Step Up Your Sleep Game with These 7 Interesting Tips


Guest Post By: Nicole Noel

In 2010, the Sleep Health Foundation conducted a national survey and came up with crucial evidence that 1.5 million Australians aged 20 and over suffer from sleep disorders, including obstructive sleep apnoea, restless legs syndrome and primary insomnia.

1. Essential oils for better sleep

essential_oilsNot all essential oils are created equal, so be careful when choosing the type of oil as a part of aromatherapy to improve your sleep. Lavender, chamomile, vetiver, bergamot, marjoram, ylang ylang, sandalwood, valerian and cedarwood have calming and relaxing properties. Avoid stimulating essential oils, such as lemon, peppermint, rosemary, or grapefruit. Add a drop of your favourite sleep-inducing oil to a cotton ball you will place by the pillow, or add a few drops to your bathwater. You can also make a bed linen spray.

2. Restoring a sleep rhythm with massage

Since massage has a positive effect on the autonomic nervous system, it is a great stress-reliever. Massage improves your mood and relaxes tense muscles. According to a study published in the Journal of Holistic Nursing entitled The Effects of Slow-stroke Back Massage on Minutes of Night Time Sleep in Persons with Dementia and Sleep Disturbances in the Nursing Home, a three-minute slow-stroke massage can lengthen your sleep by 36 minutes. 

3. Sleeping positions and the quality of sleep

Whether you sleep on the side, the back, or on your stomach, the head, the hip, the spine and the feet should be aligned. You will need an additional pillow to support the natural curve of the body and stay aligned. If you are sleeping on the side, place a pillow between the knees. Those who love sleeping on the back should place the pillow under the lower stomach, while sleeping on the back requires the pillow under your lower back. The pillow for back and stomach sleepers should be lower than the pillow for side sleepers.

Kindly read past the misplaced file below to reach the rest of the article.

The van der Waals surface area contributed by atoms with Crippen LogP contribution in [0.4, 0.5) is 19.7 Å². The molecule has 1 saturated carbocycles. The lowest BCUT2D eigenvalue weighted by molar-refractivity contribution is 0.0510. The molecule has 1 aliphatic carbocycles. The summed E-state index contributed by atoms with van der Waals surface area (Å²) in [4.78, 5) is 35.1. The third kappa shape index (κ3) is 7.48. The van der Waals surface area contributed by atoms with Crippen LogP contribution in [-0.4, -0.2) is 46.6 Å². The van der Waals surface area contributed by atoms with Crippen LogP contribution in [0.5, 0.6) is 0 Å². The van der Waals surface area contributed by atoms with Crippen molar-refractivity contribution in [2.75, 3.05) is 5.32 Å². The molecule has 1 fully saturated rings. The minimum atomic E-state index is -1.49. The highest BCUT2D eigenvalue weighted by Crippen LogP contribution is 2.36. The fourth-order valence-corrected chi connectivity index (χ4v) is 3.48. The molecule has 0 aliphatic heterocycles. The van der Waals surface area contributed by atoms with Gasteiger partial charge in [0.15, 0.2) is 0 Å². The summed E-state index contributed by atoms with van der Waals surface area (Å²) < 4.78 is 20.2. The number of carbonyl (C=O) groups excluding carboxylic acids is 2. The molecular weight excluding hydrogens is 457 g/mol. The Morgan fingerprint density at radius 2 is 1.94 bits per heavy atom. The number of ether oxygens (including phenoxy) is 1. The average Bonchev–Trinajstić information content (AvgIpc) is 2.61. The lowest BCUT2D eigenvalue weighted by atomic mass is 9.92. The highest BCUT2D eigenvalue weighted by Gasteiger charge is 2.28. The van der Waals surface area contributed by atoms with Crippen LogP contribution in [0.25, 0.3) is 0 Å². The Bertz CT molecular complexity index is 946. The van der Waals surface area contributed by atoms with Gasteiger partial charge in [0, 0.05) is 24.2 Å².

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4. Consider a spiritual retreat

Stress is one of the main causes of poor sleep and insomnia. Stress-filled jobs and the fast-paced world we are living in can make us anxious and nervous, which result in the quality of sleep. Spending time in a spiritual retreat can bring us a host of benefits. Reconnecting to nature and changing your daily routine recharge your batteries. On top of that, many spiritual retreats offer useful workshops, including art classes, essential oils workshops, healthy cooking classes as well as health and lifestyle lectures.

5. When and what to eat before going to bed?

Generally speaking, dieticians recommend eating the last large meal two, or three hours before going to bed. If you are a night bird sleeping late at night, you can grab a healthy snack before bedtime. Dairy products, tuna, peanuts, eggs, banana, poultry and oats are all tryptophan-rich foods. Tryptophan is an amino acid, stimulating the production of serotonin and melatonin, sleep-inducing hormones. Apart from calcium and tryptophan, magnesium is another mineral, which can promote sleep. Choose spinach, nuts, whole grains, seeds and fish for your last large meal before bed.

6. Practice yoga, sleep tight

yogaThe National Health Interview Survey from 2012 on the use of complementary health approaches in the U.S revealed that over 85% of yoga users said that yoga is effective against stress while over 55% of them reported they experienced improved sleep when practicing yoga. Yoga is the combination of deep breathing techniques, asanas and meditation. All three of them reduce the levels of cortisol, a stress hormone, relieve tension and make you focus on the present. In order to sleep better, all you need is discover your own yoga practice.

7. The effect of physical activity on sleep

A study published in the journal Mental Health and Physical Activity adds a new piece of evidence to the research connecting exercising and sleep disorders. The sample consisting of 2,600 men and women, aged 18-85 discovered that 150 minutes of moderate to vigorous activity a week can result in better quality sleep by 65%. The lead author of the study, Paul Loprinzi, said that this research is the first one investigating the relationship by using a nationally representative sample of adults (the US) of all ages.

Sleep disorders can lead to work-related injuries and motor-vehicle accidents, depression, cardiovascular and kidney diseases and diabetes. Although many think that pharmaceutical options are the only ones which can help improve sleep health, it all boils down to lifestyle. Healthy lifestyle is not only a cure, but good prevention, also.

About Nicole

Nicole is an avid traveler passionate about yoga and healthy living. She loves to explore different cultures and share her experiences with others. In her free time she likes to prepare healthy and delicious food for her friends. You can find her on Twitter and FB


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